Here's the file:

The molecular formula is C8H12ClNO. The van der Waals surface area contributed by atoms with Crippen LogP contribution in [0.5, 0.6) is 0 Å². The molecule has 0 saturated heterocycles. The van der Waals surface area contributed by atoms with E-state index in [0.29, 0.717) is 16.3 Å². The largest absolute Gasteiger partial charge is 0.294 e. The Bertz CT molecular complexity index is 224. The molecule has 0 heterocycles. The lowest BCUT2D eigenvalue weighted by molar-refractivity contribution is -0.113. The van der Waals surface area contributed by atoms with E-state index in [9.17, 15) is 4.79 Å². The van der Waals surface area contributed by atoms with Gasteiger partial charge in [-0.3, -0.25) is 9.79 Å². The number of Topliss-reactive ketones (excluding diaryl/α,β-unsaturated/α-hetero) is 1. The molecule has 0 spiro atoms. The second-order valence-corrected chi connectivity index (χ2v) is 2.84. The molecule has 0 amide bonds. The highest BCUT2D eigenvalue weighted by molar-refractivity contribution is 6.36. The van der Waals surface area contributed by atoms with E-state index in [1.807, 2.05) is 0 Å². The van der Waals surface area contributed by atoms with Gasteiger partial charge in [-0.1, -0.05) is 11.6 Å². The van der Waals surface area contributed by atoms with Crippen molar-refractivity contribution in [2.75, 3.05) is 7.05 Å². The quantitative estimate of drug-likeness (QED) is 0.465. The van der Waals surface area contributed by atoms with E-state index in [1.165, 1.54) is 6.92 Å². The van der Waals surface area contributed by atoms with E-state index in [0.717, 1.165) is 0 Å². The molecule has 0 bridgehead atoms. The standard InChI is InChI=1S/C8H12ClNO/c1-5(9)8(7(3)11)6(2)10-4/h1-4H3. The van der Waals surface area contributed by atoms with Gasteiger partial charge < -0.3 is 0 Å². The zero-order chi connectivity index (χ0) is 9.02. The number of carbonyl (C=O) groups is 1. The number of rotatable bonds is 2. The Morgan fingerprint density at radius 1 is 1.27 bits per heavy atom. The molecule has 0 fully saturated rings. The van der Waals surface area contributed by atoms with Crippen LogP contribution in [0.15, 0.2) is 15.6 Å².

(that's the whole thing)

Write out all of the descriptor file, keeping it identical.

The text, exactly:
The molecular formula is C8H12ClNO. The van der Waals surface area contributed by atoms with Crippen LogP contribution in [0.5, 0.6) is 0 Å². The molecule has 0 saturated heterocycles. The van der Waals surface area contributed by atoms with E-state index in [0.29, 0.717) is 16.3 Å². The largest absolute Gasteiger partial charge is 0.294 e. The Bertz CT molecular complexity index is 224. The molecule has 0 heterocycles. The lowest BCUT2D eigenvalue weighted by molar-refractivity contribution is -0.113. The van der Waals surface area contributed by atoms with E-state index in [9.17, 15) is 4.79 Å². The van der Waals surface area contributed by atoms with Gasteiger partial charge in [-0.3, -0.25) is 9.79 Å². The number of Topliss-reactive ketones (excluding diaryl/α,β-unsaturated/α-hetero) is 1. The molecule has 0 spiro atoms. The second-order valence-corrected chi connectivity index (χ2v) is 2.84. The molecule has 0 amide bonds. The highest BCUT2D eigenvalue weighted by molar-refractivity contribution is 6.36. The van der Waals surface area contributed by atoms with E-state index in [1.807, 2.05) is 0 Å². The van der Waals surface area contributed by atoms with Gasteiger partial charge in [-0.1, -0.05) is 11.6 Å². The van der Waals surface area contributed by atoms with Crippen molar-refractivity contribution in [2.75, 3.05) is 7.05 Å². The quantitative estimate of drug-likeness (QED) is 0.465. The van der Waals surface area contributed by atoms with E-state index in [1.165, 1.54) is 6.92 Å². The van der Waals surface area contributed by atoms with E-state index in [0.717, 1.165) is 0 Å². The molecule has 0 bridgehead atoms. The standard InChI is InChI=1S/C8H12ClNO/c1-5(9)8(7(3)11)6(2)10-4/h1-4H3. The van der Waals surface area contributed by atoms with Gasteiger partial charge < -0.3 is 0 Å². The zero-order chi connectivity index (χ0) is 9.02. The number of carbonyl (C=O) groups is 1. The number of rotatable bonds is 2. The Morgan fingerprint density at radius 1 is 1.27 bits per heavy atom. The molecule has 0 fully saturated rings. The van der Waals surface area contributed by atoms with Crippen LogP contribution in [0.15, 0.2) is 15.6 Å².